BLTC Press Titles


available for Kindle at Amazon.com


Theory of Colours

Johann Wolfgang von Goethe


Some Experiences of an Irish R. M.

Edith Somerville and Martin Ross


The Story of Doctor Dolittle

Hugh Lofting


Knowledge of Higher Worlds and its Attainment

Rudolf Steiner


How many cards?

by Isabel Ostrander

Excerpt:

glass.

"You're getting to be quite in Wade Terhune's class with your deductions, Mac, but you're right, I think," he observed. "If Creveling sat here, where the food is almost untouched and the bread crumbled, it looks as though he might have known what was coming to him, or feared it, anyway. We'll find out what enemies he had—"

McCarty shook his head.

"I don't think so, sir," he said quietly. "I think it was his visitor who sat in that chair. Mr. Creveling was host and all the servants were gone unless they're lying murdered upstairs, so he must have waited on the table himself, and you see the wine cooler is right close up to the other chair. I found this near it on the floor."

He produced the broken bit of amber and the inspector scrutinized it carefully.

"Part of a cigarette holder, eh? A mighty slender one, too, by the curve of this fragment. It looks as though a lady—"

He paused as McCarty picked up the broken cigarette from the table and silently handed it to him. It was but little thicker than a straw and bore in tiny square gold letters the initials E. C. C.

"They're the same as on the platinum case in the waistcoat pocket of the dead man in the other room there," McCarty remarked at length. "I've my opinion of a fellow that would call a thing like that a smoke, but no matter. Did you take a good look at the supper table, sir?"

"No dope there, beyond what you pointed out." Inspector Druet had turned away. "Let's have a look upstairs before the rest go to it."

But he was too late, for even as he spoke the door of the next room opened and heavy footsteps could be heard crossing the rotunda and mounting the broad stairs. Like conspirators, the inspector and McCarty waited until they died away in the regions above.

"I wonder, now, what they did with the young crook I caught climbing out of the window?" McCarty queried aloud to himself.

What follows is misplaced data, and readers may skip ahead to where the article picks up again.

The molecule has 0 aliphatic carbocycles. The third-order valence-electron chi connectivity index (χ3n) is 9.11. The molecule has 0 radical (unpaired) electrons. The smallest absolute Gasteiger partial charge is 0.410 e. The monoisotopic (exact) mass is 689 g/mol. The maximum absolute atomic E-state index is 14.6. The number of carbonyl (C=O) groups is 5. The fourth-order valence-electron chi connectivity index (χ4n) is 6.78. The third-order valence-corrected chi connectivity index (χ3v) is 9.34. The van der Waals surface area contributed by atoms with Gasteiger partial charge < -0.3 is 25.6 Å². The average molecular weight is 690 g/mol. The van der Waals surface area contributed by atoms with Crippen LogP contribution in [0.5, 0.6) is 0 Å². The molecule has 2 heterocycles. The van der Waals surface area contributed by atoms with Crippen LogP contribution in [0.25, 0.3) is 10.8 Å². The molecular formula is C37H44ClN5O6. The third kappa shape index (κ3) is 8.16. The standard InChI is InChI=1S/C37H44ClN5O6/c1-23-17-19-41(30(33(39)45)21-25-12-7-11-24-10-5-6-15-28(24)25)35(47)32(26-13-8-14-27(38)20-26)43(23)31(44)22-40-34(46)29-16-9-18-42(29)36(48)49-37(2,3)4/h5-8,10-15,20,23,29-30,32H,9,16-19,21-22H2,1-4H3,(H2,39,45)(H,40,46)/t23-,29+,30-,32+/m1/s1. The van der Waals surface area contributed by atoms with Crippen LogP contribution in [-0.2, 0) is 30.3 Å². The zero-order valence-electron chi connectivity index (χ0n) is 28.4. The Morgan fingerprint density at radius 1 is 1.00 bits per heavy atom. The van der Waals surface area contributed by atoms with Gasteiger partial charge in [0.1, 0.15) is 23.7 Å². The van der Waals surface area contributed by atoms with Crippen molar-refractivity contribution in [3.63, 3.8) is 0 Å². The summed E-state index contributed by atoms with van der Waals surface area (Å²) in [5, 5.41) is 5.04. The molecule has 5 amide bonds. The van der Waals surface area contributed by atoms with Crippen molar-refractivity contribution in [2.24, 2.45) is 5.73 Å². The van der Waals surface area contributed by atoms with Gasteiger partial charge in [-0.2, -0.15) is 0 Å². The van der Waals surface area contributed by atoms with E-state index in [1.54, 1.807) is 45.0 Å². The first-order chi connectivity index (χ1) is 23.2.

"What's that?" Inspector Druet demanded.

Briefly McCarty recounted the events of the night and when he had concluded his companion started for the door leading into the hall once more.

"We'll have a look at the body and then join the rest upstairs. This is a headquarters job all right, Mac, and I'm going to take charge."

"I thought you would, sir." McCarty heaved a sigh of satisfaction not unmixed with envy. "At least you'll not have Terhune with his scientific stunts and mechanical mindreaders butting in on this case."

"How about you yourself?" The inspector halted and bent a quizzical gaze upon his companion. "Going to quit before the end of the first round?"

"Quit?" McCarty flushed. "Well you know, sir, that I'm not in it except maybe to testify against the lad for breaking and entering. I've nothing to do with the murder nor the solving of it."

"But you're itching for a chance, aren't you, you old scout?" The other smiled. "I'll swear you in as a special officer to-morrow, just as I did on the last case you got yourself mixed up in since you left the force. Come on, now."

McCarty's eyes shone and he squared his massive shoulders with proud elation as they entered the room where the master of the house lay. He was officially at work again, and the inhabitants of the instalment-plan suburban colony in which he had invested his savings and from which he drew his modest revenue might run the place to suit themselves until the case was finished. He was back in the old game!

When they opened the door of the study they found that its only occupants were the dead man and the wretched youth who still cringed in his chair, to one arm of which he had now been securely handcuffed. At sight of the inspector's face he uttered a sharp ejaculation and cowered further down.


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